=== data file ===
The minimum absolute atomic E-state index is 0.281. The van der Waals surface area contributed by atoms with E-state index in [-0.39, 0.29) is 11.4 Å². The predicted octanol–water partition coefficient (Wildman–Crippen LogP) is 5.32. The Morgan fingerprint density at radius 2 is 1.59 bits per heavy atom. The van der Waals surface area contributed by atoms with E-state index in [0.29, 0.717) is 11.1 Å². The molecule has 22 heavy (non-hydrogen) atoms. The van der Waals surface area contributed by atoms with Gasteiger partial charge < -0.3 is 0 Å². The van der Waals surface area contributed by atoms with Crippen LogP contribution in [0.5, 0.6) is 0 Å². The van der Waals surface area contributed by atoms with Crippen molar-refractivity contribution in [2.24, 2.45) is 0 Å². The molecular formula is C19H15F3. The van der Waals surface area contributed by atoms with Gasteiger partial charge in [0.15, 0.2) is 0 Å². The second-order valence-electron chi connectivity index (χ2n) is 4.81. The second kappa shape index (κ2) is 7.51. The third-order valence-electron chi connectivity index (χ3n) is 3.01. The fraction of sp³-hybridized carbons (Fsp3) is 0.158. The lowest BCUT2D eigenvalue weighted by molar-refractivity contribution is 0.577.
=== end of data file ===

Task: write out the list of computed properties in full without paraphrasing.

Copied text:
The minimum absolute atomic E-state index is 0.281. The van der Waals surface area contributed by atoms with E-state index in [-0.39, 0.29) is 11.4 Å². The predicted octanol–water partition coefficient (Wildman–Crippen LogP) is 5.32. The Morgan fingerprint density at radius 2 is 1.59 bits per heavy atom. The van der Waals surface area contributed by atoms with E-state index in [0.29, 0.717) is 11.1 Å². The molecule has 22 heavy (non-hydrogen) atoms. The van der Waals surface area contributed by atoms with Gasteiger partial charge < -0.3 is 0 Å². The van der Waals surface area contributed by atoms with Crippen LogP contribution in [0.5, 0.6) is 0 Å². The van der Waals surface area contributed by atoms with Crippen molar-refractivity contribution in [2.24, 2.45) is 0 Å². The molecular formula is C19H15F3. The van der Waals surface area contributed by atoms with Gasteiger partial charge in [0.15, 0.2) is 0 Å². The second-order valence-electron chi connectivity index (χ2n) is 4.81. The second kappa shape index (κ2) is 7.51. The third-order valence-electron chi connectivity index (χ3n) is 3.01. The fraction of sp³-hybridized carbons (Fsp3) is 0.158. The lowest BCUT2D eigenvalue weighted by molar-refractivity contribution is 0.577.